If you’ve ever pricked your thumb on a needle, you’ll recall the sensation as mildly uncomfortable with a slight amount of pain. Now would you intentionally repeat that feeling all over your face for the sake of healthy skin? If you’re cringing at the thought, brace yourself because the whole beauty industry is doing it. Yes, the skin care procedure goes by a the name of microneedling or skin needling and employs a dermaroller with multiple needles to get the job done. Here’s a little more about it.
What is microneedling?
 

What is microneedling?

In simple terms, microneedling is a skin care procedure in which a handheld device, whose head is covered with multiple tiny needles is rolled across the face with light pressure. The size of the needle head used is based on the texture and thickness of the patient’s skin. Microneedling is best carried out by a dermatologist.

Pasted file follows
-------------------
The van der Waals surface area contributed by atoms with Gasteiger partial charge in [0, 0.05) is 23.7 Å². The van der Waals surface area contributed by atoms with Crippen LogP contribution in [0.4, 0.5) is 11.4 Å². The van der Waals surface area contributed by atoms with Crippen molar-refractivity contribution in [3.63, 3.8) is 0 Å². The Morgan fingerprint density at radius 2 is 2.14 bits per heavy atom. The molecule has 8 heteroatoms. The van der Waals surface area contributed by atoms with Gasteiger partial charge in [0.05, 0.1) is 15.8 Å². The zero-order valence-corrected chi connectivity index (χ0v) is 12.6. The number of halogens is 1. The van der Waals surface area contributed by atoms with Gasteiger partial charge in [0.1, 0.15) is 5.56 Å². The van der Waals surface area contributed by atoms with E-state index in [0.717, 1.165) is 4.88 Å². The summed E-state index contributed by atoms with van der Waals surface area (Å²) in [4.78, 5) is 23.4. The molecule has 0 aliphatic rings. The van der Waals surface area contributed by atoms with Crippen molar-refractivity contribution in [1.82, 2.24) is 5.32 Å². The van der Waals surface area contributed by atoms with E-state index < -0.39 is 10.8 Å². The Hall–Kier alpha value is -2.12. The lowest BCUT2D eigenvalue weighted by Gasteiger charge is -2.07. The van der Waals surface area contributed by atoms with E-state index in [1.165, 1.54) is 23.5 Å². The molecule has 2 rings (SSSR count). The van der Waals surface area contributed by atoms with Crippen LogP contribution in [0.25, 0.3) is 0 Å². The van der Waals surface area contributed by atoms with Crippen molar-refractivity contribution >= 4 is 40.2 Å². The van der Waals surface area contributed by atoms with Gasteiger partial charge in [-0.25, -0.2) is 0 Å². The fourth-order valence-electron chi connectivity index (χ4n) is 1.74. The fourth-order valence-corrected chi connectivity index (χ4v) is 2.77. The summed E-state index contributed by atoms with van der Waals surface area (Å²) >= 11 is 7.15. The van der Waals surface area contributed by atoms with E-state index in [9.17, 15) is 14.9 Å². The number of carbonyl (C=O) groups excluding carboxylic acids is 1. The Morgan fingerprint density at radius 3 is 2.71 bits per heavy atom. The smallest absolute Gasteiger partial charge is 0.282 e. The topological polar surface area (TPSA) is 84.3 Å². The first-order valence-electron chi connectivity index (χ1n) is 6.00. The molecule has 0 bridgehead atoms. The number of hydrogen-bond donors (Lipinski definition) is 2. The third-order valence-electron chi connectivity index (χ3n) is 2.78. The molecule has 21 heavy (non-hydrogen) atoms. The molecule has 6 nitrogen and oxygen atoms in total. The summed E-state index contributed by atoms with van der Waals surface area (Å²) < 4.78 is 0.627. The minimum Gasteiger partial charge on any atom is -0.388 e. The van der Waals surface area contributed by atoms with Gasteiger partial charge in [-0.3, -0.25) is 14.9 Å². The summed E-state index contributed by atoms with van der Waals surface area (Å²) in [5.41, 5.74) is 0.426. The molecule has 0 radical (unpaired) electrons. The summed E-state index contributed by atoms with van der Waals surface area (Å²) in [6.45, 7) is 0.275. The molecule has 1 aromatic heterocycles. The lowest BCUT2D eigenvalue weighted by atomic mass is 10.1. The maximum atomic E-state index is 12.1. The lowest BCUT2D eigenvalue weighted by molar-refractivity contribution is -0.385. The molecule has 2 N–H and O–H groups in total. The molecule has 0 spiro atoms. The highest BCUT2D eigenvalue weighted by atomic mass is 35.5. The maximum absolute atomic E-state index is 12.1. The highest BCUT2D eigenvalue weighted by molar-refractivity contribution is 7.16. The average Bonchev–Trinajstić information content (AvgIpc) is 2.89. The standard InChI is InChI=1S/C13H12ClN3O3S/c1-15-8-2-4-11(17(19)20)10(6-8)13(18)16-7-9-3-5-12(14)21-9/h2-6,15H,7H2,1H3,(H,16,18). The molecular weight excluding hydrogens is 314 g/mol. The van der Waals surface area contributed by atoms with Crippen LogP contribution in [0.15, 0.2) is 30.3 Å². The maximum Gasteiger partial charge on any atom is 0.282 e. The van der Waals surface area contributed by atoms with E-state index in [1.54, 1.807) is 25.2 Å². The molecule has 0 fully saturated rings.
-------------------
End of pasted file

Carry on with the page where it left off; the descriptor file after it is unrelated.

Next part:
What is the process of microneedling?
 

What is the process of microneedling?

First, an anaesthetic cream is applied on the skin, depending on the patient’s sensitivity. Next, water or a skin product is applied to lubricate the face and allow the roller to glide smoothly. The needle depth of the device, which is a dermaroller or microneedler, is adjusted. It is then rolled gently across the face in various directions. A single session lasts around 30 – 40 minutes and it is normal to find the skin raw and red post microneedling. Fortunately it isn’t a painful procedure, only slightly unpleasant with a twinge now and again.

How does microneedling work?
 

How does microneedling work?

This procedure is prescribed for issues like acne scarring, deep wrinkles or stretch marks which seem like they have no solution. When the device is worked across the face, the micro needles pierce tiny holes in the skin. While you may worry that this worsens the condition, it actually doesn’t. It creates a miniscule controlled injury which in turn, induces collagen production from within the skin. Collagen repairs the minute skin damage and encourages the healthy growth of future skin cells.